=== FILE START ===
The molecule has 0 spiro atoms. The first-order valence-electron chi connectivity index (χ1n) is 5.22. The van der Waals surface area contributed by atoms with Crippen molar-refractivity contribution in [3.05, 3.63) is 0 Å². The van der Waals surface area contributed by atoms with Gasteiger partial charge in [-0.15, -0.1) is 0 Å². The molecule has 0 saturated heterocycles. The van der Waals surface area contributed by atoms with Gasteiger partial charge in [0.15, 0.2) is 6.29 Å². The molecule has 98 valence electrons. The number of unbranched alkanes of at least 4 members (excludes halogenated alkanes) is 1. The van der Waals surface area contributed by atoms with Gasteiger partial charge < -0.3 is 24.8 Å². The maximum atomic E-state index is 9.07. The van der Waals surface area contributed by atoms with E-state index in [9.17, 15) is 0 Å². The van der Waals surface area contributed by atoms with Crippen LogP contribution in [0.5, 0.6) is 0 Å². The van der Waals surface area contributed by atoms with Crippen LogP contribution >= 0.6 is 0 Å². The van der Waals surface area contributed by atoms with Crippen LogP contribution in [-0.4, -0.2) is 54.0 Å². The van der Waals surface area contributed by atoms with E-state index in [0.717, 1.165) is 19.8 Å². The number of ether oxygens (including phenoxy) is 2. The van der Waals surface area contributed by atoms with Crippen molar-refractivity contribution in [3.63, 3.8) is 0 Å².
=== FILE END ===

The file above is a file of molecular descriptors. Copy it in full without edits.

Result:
The molecule has 0 spiro atoms. The first-order valence-electron chi connectivity index (χ1n) is 5.22. The van der Waals surface area contributed by atoms with Crippen molar-refractivity contribution in [3.05, 3.63) is 0 Å². The van der Waals surface area contributed by atoms with Gasteiger partial charge in [-0.15, -0.1) is 0 Å². The molecule has 0 saturated heterocycles. The van der Waals surface area contributed by atoms with Gasteiger partial charge in [0.15, 0.2) is 6.29 Å². The molecule has 98 valence electrons. The number of unbranched alkanes of at least 4 members (excludes halogenated alkanes) is 1. The van der Waals surface area contributed by atoms with Gasteiger partial charge < -0.3 is 24.8 Å². The maximum atomic E-state index is 9.07. The van der Waals surface area contributed by atoms with E-state index in [9.17, 15) is 0 Å². The van der Waals surface area contributed by atoms with Crippen LogP contribution in [0.5, 0.6) is 0 Å². The van der Waals surface area contributed by atoms with Crippen LogP contribution >= 0.6 is 0 Å². The van der Waals surface area contributed by atoms with Crippen LogP contribution in [-0.4, -0.2) is 54.0 Å². The van der Waals surface area contributed by atoms with E-state index in [0.717, 1.165) is 19.8 Å². The number of ether oxygens (including phenoxy) is 2. The van der Waals surface area contributed by atoms with Crippen molar-refractivity contribution in [3.63, 3.8) is 0 Å².